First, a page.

Quiche is an easy and fast dish which is appropriate for lunch or brunch, dinner, a family dinner or when entertaining. It calls for ingredients most of us have on hand so is great to whip up when your fridge is looking a bit empty. It is equally delicious in its vegetarian versions.

This recipe is a basic, more-or-less classic recipe which is easy to fiddle around with – sub out the bacon with some nice sausage, or leave it out completely, using a bit of butter and olive oil to brown the veggies. Mix and match the veggies (asparagus and red pepper are pretty)! The type of cheese you use is a personal choice also…cheddar, Gouda, Jarlsberg, even cream cheese are all yummy (bump up the seasonings with cream cheese or it will be bland). The proportions are what should be observed, and you should end up with a delicious dish that needs only a green salad to accompany it (and of course, a glass of wine…) 🙂

The type of pastry can be varied as well. I like using the puff pastry available in the frozen section of the supermarkets which saves me time and tastes just fine. You can use your favourite pastry recipe if you prefer – I did for years. However, I find puff pastry perfect for this. The rough, uneven edges make a lovely, rustic-looking crust and is so easy to keep on hand in the freezer.

 

one package frozen puff pastry, defrosted (or use pastry of your choice for crust)

75g (about 3-4 ounces) bacon, chopped – or pancetta or fatty smoked “speck” (optional)

1 tablespoon each butter and olive oil (if not using bacon)

1 onion, chopped

250-300g/8-10 ounces or so coarsely chopped mushrooms (brown ones are nice)

4 cloves garlic, minced

1 cup whole milk or cream (or mixture)

4 eggs

1/4 cup sherry, vermouth or white wine

1 teaspoon basil

1/2 teaspoon each ground nutmeg and dry mustard powder (“Colman’s” or “Keen’s”)

2 tbsp. or so minced parsley (optional)

salt and pepper

1 cup grated Gruyère or “Swiss” cheese

Preheat oven to 400 degrees.

Place sheets of puff pastry on quiche dish (or flan dish), pressing seams together and trimming edges. Use trimmed pieces to “fill in” the edges – don’t worry about making it look perfect as it will puff when cooked and look fabulous. If using your own pastry, line pan and flute edges.

I recommend pre-baking the crust a bit, before adding the filling. When oven is fully heated, bake empty puff pastry shell “blind” for 10 minutes. You can put weights in it if you like to stop it puffing up…or as I do, after you remove it from the oven, let it cool a couple of minutes and press it very GENTLY (so as not to rip it) back down flat again. Do not mash it, handle it very lightly.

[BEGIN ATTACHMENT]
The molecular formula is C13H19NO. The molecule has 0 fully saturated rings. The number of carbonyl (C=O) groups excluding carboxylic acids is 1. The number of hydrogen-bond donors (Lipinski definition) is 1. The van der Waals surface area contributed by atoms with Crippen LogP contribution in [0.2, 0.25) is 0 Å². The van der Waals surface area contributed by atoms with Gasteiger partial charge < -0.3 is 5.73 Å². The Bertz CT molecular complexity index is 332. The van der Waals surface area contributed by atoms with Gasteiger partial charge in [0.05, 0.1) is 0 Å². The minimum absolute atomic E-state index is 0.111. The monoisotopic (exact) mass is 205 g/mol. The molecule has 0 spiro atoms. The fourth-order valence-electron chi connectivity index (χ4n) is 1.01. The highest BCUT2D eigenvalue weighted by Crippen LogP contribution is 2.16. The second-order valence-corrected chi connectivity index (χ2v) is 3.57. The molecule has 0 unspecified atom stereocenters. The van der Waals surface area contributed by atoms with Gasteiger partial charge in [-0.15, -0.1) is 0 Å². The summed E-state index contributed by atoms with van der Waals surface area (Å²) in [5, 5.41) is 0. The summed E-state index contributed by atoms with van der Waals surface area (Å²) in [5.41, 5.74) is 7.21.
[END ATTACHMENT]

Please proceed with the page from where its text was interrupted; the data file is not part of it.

While pastry is pre-baking: in large pan, fry bacon (or your choice of meat) over medium heat until fat begins to render out and it begins to brown. Alternately, if not using bacon, heat butter and oil over medium heat. Add onion, garlic and mushrooms and cook all until brown and delicious.

While veggies are cooking, whisk eggs, milk/cream, sherry or alternative, and remaining ingredients *except the cheese* together.

Take cooked vegetables (and bacon if using) and distribute over prebaked puff pastry. Pour egg mixture over, nudging veggies with spoon to ensure that it is evenly distributed. Then sprinkle your cheese evenly over the top.

Bake for 30 minutes at 400 degrees or until a knife inserted halfway to the centre comes out clean. Let quiche sit for 5-10 minutes before cutting. As stated above, this needs only a salad (or simply cooked vegetable) on the side for a lovely meal. Wine optional, but recommended 🙂

Delicious Yam, Red Pepper and Spinach Salad

I recently discovered “Eat Clean” food and fitness author Tosca Reno. Her “Eat Clean” style of cooking is delicious and inspired. Although I can’t quite do egg-white omelettes yet – the yolk is my favourite part! – I have been incorporating her style of cooking into a lot of our meals. I recommend her cookbook, the recipes are easy to follow and her choices of ingredients unusual and yummy. I made this salad of hers, and as usual had to mess with it slightly. I found the seasonings just a little on the shy side, so I upped them a bit. The contrast of colours and tastes (sweet and sour) are wonderful. The results were both colourful and delicious, and I thought I would share 🙂

1 large or 2 medium (orange!) yams, peeled and diced into 1/2′” cubes (about 4 cups’ worth)

1 large red pepper, cut in 1″ chunks

1 tablespoon olive oil

1/2 teaspoon ground cumin

1/4 teaspoon cayenne pepper

sea salt and freshly ground black pepper

4 cups fresh spinach

Dressing:

2 teaspoons balsamic vinegar

1 teaspoon fresh lemon juice

1 large clove garlic, minced finely

1/2 teaspoon ground ginger

1/2 teaspoon ground cumin

1/2 teaspoon honey

sea salt and freshly ground black pepper

1 tablespoon olive oil

Preheat oven to 425 degrees. Toss yam cubes and pepper pieces in olive oil until coated. Sprinkle with cumin, cayenne, salt and pepper and toss again. Spread onto baking sheet and bake for 20-25 minutes or until yam cubes are fork-tender. Let cool.

Whisk dressing ingredients together in small bowl.

Place cooled yam and pepper in salad bowl. Toss with dressing. Incorporate spinach leaves, tossing gently.

Serves 4-6 as a side salad, or 2 as a generous and tasty main course 🙂